Journal of Anesthesia and Intensive Care

Volume 2, Issue 1 (2021)

Research Article - Open Access
The Association of Candida Auris Invasive Candidiasis with Hospital Mortality-A Propensity Score Weighted Cohort Analysis and Clinical Predictive Model Development

Paula Carmona1,2*, Guido Mazzinari1,2, Iratxe Zarragoikoetxea1,2, Clara Pascual3, María Victoria Johannessen3, Marta López-Cantero1, Miguel Ángel Chiveli1, Pilar Argente4

1Consultant of Anesthesiology and Critical Care Medicine, HuiP la Fe, Valencia, Spain

2Research Group in Perioperative Medicine, Biomedical Research Institute la Fe, Valencia, Spain

3Resident of Anesthesiology and Critical Care Resident at HuiP La Fe, Valencia, Spain

4Associate Professor of Valencia University, Head of Department of Anesthesiology and Critical Care at HUiP La Fe, Valencia, Spain

*Corresponding Author:
Paula Carmona García
MD, PhD, MSc, Hospital Universitario y Politécnico la Fe, Avinguda de Fernando Abril Martorell 106 ,46026, Valencia, Spain.
Tel: +34 669344529

Received date: June 11, 2021; Accepted date: June 22, 2021; Published date: June 29, 2021

Citation: Carmona P, Mazzinari G, Zarragoikoetxea I, Pascual C, Johannessen MV, López-Cantero M, et al. The Association of Candida Auris Invasive Candidiasis with Hospital Mortality - A Propensity Score Weighted Cohort Analysis and Clinical Predictive Model Development. J Anest Inten Care. 2021;2(1):13-20.

Copyright: © 2021 Carmona P, et al. This is an open-access article distributed under the terms of the Creative Commons Attribution License, which permits unrestricted use, distribution, and reproduction in any medium, provided the original author and source are credited.


Objectives: The main objective was to assess if invasive candidiasis (IC) caused by Candida Auris is associated with higher mortality compared to non-Auris IC etiology. The secondary objective was to identify which factors are associated with mortality in a population of surgical intensive care unit (SICU) patients with IC.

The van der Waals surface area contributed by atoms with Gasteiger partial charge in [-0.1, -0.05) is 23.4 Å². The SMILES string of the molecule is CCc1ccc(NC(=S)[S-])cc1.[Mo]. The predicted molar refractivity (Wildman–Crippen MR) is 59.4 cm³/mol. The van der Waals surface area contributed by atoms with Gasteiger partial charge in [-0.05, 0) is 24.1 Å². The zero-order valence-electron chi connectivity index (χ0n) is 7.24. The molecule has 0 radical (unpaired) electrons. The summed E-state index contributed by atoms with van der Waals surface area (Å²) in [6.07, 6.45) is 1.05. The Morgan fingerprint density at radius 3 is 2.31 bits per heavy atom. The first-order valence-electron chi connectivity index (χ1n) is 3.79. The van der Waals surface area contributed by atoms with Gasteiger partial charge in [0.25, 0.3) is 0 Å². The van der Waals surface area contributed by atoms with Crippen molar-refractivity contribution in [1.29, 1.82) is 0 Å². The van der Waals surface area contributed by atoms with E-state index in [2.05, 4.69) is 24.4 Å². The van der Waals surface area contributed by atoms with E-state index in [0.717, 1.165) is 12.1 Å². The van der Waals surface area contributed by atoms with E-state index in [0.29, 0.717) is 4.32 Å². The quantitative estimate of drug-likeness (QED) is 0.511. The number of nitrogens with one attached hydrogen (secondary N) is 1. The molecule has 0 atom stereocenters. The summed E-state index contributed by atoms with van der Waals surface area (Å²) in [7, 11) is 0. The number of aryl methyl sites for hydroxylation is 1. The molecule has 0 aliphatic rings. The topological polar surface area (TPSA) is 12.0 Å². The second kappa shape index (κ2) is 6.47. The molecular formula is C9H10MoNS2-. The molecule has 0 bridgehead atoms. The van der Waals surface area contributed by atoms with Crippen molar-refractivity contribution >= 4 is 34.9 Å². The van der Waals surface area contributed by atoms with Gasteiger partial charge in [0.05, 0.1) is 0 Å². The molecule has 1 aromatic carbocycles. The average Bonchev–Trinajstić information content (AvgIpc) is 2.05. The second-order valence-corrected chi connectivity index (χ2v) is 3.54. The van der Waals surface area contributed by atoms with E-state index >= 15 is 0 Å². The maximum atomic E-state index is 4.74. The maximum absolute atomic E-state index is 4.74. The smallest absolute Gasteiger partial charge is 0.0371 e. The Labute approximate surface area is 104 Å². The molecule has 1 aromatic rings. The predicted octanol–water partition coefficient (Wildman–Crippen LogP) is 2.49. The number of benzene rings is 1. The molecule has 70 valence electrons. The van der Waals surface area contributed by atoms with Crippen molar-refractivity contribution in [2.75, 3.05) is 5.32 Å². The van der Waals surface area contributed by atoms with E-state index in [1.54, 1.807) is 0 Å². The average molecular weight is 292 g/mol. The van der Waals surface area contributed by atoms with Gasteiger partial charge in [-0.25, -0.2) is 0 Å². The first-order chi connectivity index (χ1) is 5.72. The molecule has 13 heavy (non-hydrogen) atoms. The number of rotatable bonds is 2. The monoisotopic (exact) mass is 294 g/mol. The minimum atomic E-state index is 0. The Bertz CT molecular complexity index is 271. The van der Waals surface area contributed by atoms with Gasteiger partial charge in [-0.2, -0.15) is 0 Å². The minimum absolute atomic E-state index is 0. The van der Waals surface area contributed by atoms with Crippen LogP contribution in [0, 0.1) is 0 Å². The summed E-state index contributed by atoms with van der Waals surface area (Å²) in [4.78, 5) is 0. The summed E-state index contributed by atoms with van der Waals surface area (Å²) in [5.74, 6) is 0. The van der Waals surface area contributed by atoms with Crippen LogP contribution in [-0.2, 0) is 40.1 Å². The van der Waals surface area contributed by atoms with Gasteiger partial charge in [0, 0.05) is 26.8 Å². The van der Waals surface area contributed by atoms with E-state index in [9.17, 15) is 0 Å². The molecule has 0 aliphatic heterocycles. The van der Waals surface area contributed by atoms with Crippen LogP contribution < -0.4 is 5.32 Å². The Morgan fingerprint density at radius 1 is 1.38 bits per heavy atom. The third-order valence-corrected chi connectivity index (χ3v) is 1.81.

Methods: Retrospective propensity score weighted cohort study and predictive risk model estimation with elastic net regularization.

Results: 107 patients developed IC. 61 (57%) had a C.auris etiology and 46 (43%) had other Candida spp etiology. The overall hospital mortality rate was 48.6% and 49.2% and 47.8% in the C.auris and other Candida spp. IC cohort respectively. The association of C.auris–related IC with mortality was not significant (odds ratio (OR) 1.12 [95%CI 0.46 to 2.75, P = 0.99]. The C.auris–related IC survival time ratio was not significant [1.47 95%CI 0.85 to 2.55, P=0.99]. Predictive risk model feature selection selected the following variables as predictors: age, APACHE II score, renal replacement therapy, septic shock, pulmonary, kidney, and hemodynamic complications during ICU stay. The predictive model Area Under Curve (AUC) was 0.88 [95%CI 0.82 to 0.95, P < 0.001]

Conclusions: Mortality in patients admitted with IC in SICU remains high. C.auris etiology was not associated with increased hospital mortality nor higher survival time compared to non–Auris–related IC. The development of septic shock with hemodynamic, respiratory, and renal compromise are the main risk factors for mortality.


Invasive candidiasis; Candidemia; Candida Auris; Critical Care; Risk Factors; Multidrug Resistant Yeast


Candida Auris is an emerging yeast with high transmissibility, high antifungal treatment resistance, and difficult microbiological identification [1, 2]. Containing C.auris outbreaks in intensive care units (ICUs) is arduous as it colonizes patients indefinitely, generates invasive disease, and persists in the healthcare environment [3].

Most patients who develop invasive candidiasis (IC) are fragile, often immunosuppressed, and with severe comorbidities. Indeed, surgical ICU (SICU) patients are particularly at risk of developing IC since they frequently undergo aggressive surgeries, receive multiple antibiotic treatments or artificial nutrition, require extracorporeal circulatory assistance devices, and suffer from severe metabolic diseases [4].

While IC is associated with high overall mortality, it is unclear whether a C.auris–related IC is associated with higher mortality compared to an IC caused by other Candida species (spp.). Also, while risk factors associated with IC occurrence have been studied [5], the factors associated with increased mortality in patients with IC remain to be elucidated. Identifying mortality predictors could be the key to implementing specific measures to reduce IC mortality.

This study aimed to assess whether IC caused by C.auris is associated with increased mortality and to identify mortality predictors in patients with IC. Our primary objective was the association of C.auris IC etiology with mortality compared to non–Auris IC etiology. Our secondary objective was to build a predictive model with mortality predictors in patients with IC.

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